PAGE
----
Guest Opinion | University of Iowa needs to improve its hiring practices

A UI College of Law professor writes why Kevin Kregel’s appointment as provost hurts the UI’s hiring practices.


Jenna Galligan

The Old Capitol is seen on Thursday, March 12, 2020.

I don’t know Kevin Kregel, so the testimonials offered by the University of Iowa in support of his appointment as provost may be accurate in every way. Nonetheless, I believe that the decision to change his appointment from interim provost to permanent provost was a mistake for multiple reasons.

First, making such a decision in the middle of a search for a new president is a terrible idea. The search firm hired by the UI will say whatever it wants about this. However, having served on one presidential search committee and chaired another, I know that presidential candidates care deeply about having the ability to choose all or part of their senior leadership team.

By locking his team in place with this and other recent appointments, President Bruce Harreld has greatly diminished the ability of a new president to set a new direction for the university. This will dissuade some top candidates.

Second, filling this important position without a search is bad for the UI, and contradicts the best practices in hiring that apply across campus. Those rules require advertising of even lower-level positions to ensure consideration of a broad range of candidates and avoid good-old-boy decisions that undermine equal opportunity.

President Harreld’s refusal to follow those rules sets an example for others in the UI that will have negative long-term consequences. As provost, will Mr. Kregel be able to require deans and department chairs to follow hiring rules that didn’t apply to him?

Third, hiring without a search is unlikely to yield the best candidate for the job. There are dozens — perhaps hundreds — of academics across the nation who would have applied for this position. A search may have revealed Mr. Kregel as the best person for the job, but it also may have yielded many more highly qualified candidates with experiences that would allow them to refresh and enhance the academic environment at the UI. Unfortunately, we’ll never know that he was the best person for the job.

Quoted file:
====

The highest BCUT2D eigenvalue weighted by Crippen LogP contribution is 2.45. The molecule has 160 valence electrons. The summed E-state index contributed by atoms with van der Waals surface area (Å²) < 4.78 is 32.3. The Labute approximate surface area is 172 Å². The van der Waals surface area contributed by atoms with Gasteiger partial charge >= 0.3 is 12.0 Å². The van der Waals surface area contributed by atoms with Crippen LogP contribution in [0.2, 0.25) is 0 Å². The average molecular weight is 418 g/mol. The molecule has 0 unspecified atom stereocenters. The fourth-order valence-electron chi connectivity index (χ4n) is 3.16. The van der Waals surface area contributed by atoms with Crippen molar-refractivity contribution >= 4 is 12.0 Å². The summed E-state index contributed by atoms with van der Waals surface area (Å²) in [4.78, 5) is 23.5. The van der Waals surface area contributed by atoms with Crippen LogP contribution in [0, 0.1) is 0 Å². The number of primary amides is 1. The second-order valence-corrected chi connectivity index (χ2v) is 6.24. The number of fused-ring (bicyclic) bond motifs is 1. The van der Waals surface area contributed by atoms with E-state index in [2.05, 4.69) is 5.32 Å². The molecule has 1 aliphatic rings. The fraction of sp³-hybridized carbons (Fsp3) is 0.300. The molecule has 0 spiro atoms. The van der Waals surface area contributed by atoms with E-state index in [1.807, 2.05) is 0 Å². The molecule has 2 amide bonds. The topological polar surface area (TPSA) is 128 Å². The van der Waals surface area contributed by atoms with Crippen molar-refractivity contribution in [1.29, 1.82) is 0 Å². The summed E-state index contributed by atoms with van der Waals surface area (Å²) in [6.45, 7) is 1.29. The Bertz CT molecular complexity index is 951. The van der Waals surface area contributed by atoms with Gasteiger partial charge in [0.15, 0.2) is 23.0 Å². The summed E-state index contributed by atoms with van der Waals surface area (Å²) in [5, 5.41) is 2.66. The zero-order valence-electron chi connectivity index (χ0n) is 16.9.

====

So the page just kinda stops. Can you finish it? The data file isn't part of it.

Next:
Fourth, a search would have provided the university with the opportunity to find outside candidates who can bring new ideas and knowledge to our campus. Having spent his entire career at Iowa (both as a student and as an academic), Mr. Kregel knows one way of doing things. To the extent he has ideas about necessary changes, those ideas will be uninformed by experience elsewhere.

Experience on another campus is not necessary in an academic leader, but it is useful. It helps leaders identify new ideas that have worked elsewhere, and it protects them from adopting new ideas that have proven ineffective or harmful elsewhere.

Finally, searches for campus leaders are important opportunities to identify and discuss critical campus issues and build campus community. In that respect, the search for a provost is even more important than the search for a president.

Our provost generally has an outsized role in setting the academic priorities and direction of the campus. The discussions and debates that are present during a full-fledged search for such an academic leader are of value to the campus and to the person who ultimately takes the job.

I implore Mr. Kregel and our other campus leaders to put a stop to this kind of hiring practice. It violates every principle of equal opportunity in employment, deprives the UI of the ability to choose from a wide range of talented people and it prevents the university from getting the occasional infusion of “new blood” that is essential to institutional success in a changing world.

Jonathan Carlson, University of Iowa College of Law Professor

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